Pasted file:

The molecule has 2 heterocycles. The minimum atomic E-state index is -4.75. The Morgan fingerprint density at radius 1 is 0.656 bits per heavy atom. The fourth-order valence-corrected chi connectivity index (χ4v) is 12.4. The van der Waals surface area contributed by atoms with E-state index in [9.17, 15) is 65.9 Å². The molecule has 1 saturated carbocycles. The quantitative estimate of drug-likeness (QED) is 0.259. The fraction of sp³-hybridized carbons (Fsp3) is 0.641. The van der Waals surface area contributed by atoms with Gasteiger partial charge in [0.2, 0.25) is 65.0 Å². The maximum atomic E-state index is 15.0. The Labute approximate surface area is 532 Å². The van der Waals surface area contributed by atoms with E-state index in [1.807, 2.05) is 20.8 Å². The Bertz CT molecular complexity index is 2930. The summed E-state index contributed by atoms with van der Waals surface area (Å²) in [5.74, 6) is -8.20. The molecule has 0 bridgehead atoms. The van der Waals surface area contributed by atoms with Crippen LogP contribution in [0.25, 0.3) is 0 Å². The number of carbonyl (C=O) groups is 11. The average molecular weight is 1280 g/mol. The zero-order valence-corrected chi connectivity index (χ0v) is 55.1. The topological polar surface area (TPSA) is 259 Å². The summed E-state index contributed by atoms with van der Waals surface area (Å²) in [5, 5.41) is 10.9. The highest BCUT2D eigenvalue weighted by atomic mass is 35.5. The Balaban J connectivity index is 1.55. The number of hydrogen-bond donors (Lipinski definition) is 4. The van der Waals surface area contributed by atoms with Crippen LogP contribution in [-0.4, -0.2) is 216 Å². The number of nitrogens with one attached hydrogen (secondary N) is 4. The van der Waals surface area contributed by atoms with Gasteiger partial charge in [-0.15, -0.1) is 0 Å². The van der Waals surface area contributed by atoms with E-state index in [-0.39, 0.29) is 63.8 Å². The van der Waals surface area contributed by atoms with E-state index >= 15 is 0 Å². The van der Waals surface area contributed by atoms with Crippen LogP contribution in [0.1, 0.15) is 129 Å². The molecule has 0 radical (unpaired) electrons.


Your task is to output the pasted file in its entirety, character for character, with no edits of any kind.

The molecule has 2 heterocycles. The minimum atomic E-state index is -4.75. The Morgan fingerprint density at radius 1 is 0.656 bits per heavy atom. The fourth-order valence-corrected chi connectivity index (χ4v) is 12.4. The van der Waals surface area contributed by atoms with E-state index in [9.17, 15) is 65.9 Å². The molecule has 1 saturated carbocycles. The quantitative estimate of drug-likeness (QED) is 0.259. The fraction of sp³-hybridized carbons (Fsp3) is 0.641. The van der Waals surface area contributed by atoms with Gasteiger partial charge in [0.2, 0.25) is 65.0 Å². The maximum atomic E-state index is 15.0. The Labute approximate surface area is 532 Å². The van der Waals surface area contributed by atoms with E-state index in [1.807, 2.05) is 20.8 Å². The Bertz CT molecular complexity index is 2930. The summed E-state index contributed by atoms with van der Waals surface area (Å²) in [5.74, 6) is -8.20. The molecule has 0 bridgehead atoms. The van der Waals surface area contributed by atoms with Crippen LogP contribution in [0.25, 0.3) is 0 Å². The number of carbonyl (C=O) groups is 11. The average molecular weight is 1280 g/mol. The zero-order valence-corrected chi connectivity index (χ0v) is 55.1. The topological polar surface area (TPSA) is 259 Å². The summed E-state index contributed by atoms with van der Waals surface area (Å²) in [5, 5.41) is 10.9. The highest BCUT2D eigenvalue weighted by atomic mass is 35.5. The Balaban J connectivity index is 1.55. The number of hydrogen-bond donors (Lipinski definition) is 4. The van der Waals surface area contributed by atoms with Crippen LogP contribution in [-0.4, -0.2) is 216 Å². The number of nitrogens with one attached hydrogen (secondary N) is 4. The van der Waals surface area contributed by atoms with Gasteiger partial charge in [-0.15, -0.1) is 0 Å². The van der Waals surface area contributed by atoms with E-state index in [-0.39, 0.29) is 63.8 Å². The van der Waals surface area contributed by atoms with E-state index >= 15 is 0 Å². The van der Waals surface area contributed by atoms with Crippen LogP contribution in [0.1, 0.15) is 129 Å². The molecule has 0 radical (unpaired) electrons.